Thirdly, only people who can be trusted with money should seek high political office. This would finally eliminate a history of Ethiopian leaders making like bandits and running away with the country’s coffers when their gig is up. No risk here with Haile because he ALREADY is (and not seeking to become) a multi-millionaire. One thing we can be sure is that when Haile decides to seek office, it will not be for financial gain or fame. He already has more money and fame than he knows what to do with.
Fourthly, only people who are patriotic should seek high political office. This is an easy one for Haile because when he goes to work, he always has the name Ethiopia proudly written across his chest and he wears the flag on his back. When he concludes his work, he always carries the Ethiopian flag and waves it proudly in front of thousands before heading home. Haile has turned down offer of citizenship from at least one European country and has always preferred to keep his Ethiopian citizenship and conduct his training at home. By the way, when was the last time you saw Meles Zenawi carrying an Ethiopian flag?

Finally, and most importantly in light of the 2005 election, only people who can not be defrauded by a rigged election should seek high office. Again, this is another easy one for Haile. Who would ever believe it, inside or outside of Ethiopia, if Meles Zenawi dares to claim that he got more votes than Haile Gebrselassie, the most famous Ethiopian who also happens to hail from Oromia region? Haile is known to fiercely run down anyone who attempts to steal a race, let alone a national election. If there is ever a sure bet in a foot race, or political race, it is none other than Haile Gebrselassie!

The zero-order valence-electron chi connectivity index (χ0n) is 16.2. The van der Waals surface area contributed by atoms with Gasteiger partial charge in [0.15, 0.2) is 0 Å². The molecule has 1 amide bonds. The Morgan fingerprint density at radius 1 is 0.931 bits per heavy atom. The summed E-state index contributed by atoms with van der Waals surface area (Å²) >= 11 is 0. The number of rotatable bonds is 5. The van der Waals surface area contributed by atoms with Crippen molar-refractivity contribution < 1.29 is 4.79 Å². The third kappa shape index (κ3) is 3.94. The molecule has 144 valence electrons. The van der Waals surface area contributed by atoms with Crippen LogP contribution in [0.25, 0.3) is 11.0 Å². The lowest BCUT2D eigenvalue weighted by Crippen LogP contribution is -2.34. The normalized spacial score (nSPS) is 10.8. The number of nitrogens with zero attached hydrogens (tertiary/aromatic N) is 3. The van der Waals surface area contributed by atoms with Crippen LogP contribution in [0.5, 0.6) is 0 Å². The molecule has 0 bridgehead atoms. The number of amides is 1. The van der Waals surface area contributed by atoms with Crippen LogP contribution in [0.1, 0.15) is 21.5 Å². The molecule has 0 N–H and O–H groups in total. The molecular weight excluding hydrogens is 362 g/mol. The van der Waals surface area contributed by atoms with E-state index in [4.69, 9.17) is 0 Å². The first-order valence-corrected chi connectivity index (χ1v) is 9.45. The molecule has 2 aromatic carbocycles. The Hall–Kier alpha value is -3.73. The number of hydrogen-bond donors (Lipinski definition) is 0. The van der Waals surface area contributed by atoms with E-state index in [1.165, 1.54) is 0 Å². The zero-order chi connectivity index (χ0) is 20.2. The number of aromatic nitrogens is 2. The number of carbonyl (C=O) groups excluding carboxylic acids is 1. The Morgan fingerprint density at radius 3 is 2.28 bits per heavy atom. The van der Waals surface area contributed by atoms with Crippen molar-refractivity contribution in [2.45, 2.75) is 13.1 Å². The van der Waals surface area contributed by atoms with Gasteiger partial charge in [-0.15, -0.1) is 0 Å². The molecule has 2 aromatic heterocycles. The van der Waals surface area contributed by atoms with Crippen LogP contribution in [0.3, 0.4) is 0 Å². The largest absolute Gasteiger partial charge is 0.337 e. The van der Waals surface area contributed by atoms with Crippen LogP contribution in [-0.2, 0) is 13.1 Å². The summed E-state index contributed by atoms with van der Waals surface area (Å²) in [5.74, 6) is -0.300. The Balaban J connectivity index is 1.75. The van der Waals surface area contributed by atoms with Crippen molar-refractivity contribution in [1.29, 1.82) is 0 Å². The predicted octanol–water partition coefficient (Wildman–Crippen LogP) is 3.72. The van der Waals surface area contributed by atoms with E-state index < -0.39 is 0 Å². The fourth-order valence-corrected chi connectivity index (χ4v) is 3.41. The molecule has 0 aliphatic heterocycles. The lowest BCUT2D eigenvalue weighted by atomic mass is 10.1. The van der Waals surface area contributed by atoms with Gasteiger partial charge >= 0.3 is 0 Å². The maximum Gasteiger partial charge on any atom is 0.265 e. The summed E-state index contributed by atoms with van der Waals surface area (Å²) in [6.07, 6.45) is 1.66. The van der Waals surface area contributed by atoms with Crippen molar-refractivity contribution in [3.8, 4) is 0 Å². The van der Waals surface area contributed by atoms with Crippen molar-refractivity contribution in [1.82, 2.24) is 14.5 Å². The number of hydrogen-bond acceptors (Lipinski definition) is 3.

Though it has not happened in Ethiopia so far, it is common in the western world that sport stars transition to other significant and visible public service roles after retiring from sports. The former Olympian and world record holder in the mile, Jim Ryun, is currently serving as a United States Congressman. Olympic Gold Medalist and former world record holder Sebastian Coe has served as member of the British Parliament. If we look outside of athletics, there are even more examples. Bill Bradley, the former NBA star, was a United States Senator and ran as a United States Presidential Candidate in 2000. Former NFL player Jack Kemp was the 1996 Vice Presidential candidate for the Republican Party. Other names with similar stories include J.C. Watts, Steve Largent, and Lynn Swann. Even in Africa, former world soccer player of the year George Weah was a Presidential candidate in Liberia in 2005.

Haile is sure to be focused on running marathons through 2008, when he will once again go for the gold at the Beijing Olympics. However, once that is done and Haile has hanged up his running shoes for good, I am sure he will answer his country’s call for service of a different kind. Unlike the past history of Ethiopian Olympic Champions, who simply faded out of the limelight and into subsistence living or even outright poverty, I believe Haile will “kick it up a notch” and use his skill and stature to serve his fellow citizens in moving Ethiopia out of poverty and eternal authoritarian rule.

Haile has always been one to achieve the impossible and, in the end, this chapter of his life will be no different. Let’s all encourage him to seek office in 2010, let’s chant to him “YICHALAL!”